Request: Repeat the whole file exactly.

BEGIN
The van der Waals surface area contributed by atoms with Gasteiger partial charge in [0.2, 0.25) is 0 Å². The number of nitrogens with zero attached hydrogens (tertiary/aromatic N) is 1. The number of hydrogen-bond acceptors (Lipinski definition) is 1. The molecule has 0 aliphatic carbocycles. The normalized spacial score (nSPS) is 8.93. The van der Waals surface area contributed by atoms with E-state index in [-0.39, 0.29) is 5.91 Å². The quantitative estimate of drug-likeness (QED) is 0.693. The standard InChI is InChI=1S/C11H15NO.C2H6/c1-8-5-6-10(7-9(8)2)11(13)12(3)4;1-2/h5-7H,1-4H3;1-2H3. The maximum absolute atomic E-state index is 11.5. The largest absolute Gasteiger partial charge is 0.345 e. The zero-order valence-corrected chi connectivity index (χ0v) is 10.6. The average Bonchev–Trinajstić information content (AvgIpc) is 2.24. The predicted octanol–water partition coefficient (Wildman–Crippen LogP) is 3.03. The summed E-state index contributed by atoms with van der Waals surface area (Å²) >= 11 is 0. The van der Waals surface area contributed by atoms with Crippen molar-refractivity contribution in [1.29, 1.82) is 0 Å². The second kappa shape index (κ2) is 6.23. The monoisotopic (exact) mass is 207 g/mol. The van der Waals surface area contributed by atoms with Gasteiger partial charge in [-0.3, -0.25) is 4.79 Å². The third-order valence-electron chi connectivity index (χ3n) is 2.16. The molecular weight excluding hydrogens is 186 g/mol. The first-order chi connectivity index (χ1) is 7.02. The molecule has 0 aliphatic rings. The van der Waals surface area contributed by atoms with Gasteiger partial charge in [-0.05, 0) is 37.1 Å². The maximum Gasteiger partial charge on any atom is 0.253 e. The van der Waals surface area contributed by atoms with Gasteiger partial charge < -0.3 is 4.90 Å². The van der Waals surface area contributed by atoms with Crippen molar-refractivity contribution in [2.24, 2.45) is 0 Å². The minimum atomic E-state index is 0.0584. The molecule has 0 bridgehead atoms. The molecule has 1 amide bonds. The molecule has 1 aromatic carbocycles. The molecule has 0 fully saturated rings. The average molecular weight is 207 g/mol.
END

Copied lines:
The van der Waals surface area contributed by atoms with Gasteiger partial charge in [0.2, 0.25) is 0 Å². The number of nitrogens with zero attached hydrogens (tertiary/aromatic N) is 1. The number of hydrogen-bond acceptors (Lipinski definition) is 1. The molecule has 0 aliphatic carbocycles. The normalized spacial score (nSPS) is 8.93. The van der Waals surface area contributed by atoms with E-state index in [-0.39, 0.29) is 5.91 Å². The quantitative estimate of drug-likeness (QED) is 0.693. The standard InChI is InChI=1S/C11H15NO.C2H6/c1-8-5-6-10(7-9(8)2)11(13)12(3)4;1-2/h5-7H,1-4H3;1-2H3. The maximum absolute atomic E-state index is 11.5. The largest absolute Gasteiger partial charge is 0.345 e. The zero-order valence-corrected chi connectivity index (χ0v) is 10.6. The average Bonchev–Trinajstić information content (AvgIpc) is 2.24. The predicted octanol–water partition coefficient (Wildman–Crippen LogP) is 3.03. The summed E-state index contributed by atoms with van der Waals surface area (Å²) >= 11 is 0. The van der Waals surface area contributed by atoms with Crippen molar-refractivity contribution in [1.29, 1.82) is 0 Å². The second kappa shape index (κ2) is 6.23. The monoisotopic (exact) mass is 207 g/mol. The van der Waals surface area contributed by atoms with Gasteiger partial charge in [-0.3, -0.25) is 4.79 Å². The third-order valence-electron chi connectivity index (χ3n) is 2.16. The molecular weight excluding hydrogens is 186 g/mol. The first-order chi connectivity index (χ1) is 7.02. The molecule has 0 aliphatic rings. The van der Waals surface area contributed by atoms with Gasteiger partial charge in [-0.05, 0) is 37.1 Å². The maximum Gasteiger partial charge on any atom is 0.253 e. The van der Waals surface area contributed by atoms with Gasteiger partial charge < -0.3 is 4.90 Å². The van der Waals surface area contributed by atoms with Crippen molar-refractivity contribution in [2.24, 2.45) is 0 Å². The minimum atomic E-state index is 0.0584. The molecule has 0 bridgehead atoms. The molecule has 1 amide bonds. The molecule has 1 aromatic carbocycles. The molecule has 0 fully saturated rings. The average molecular weight is 207 g/mol.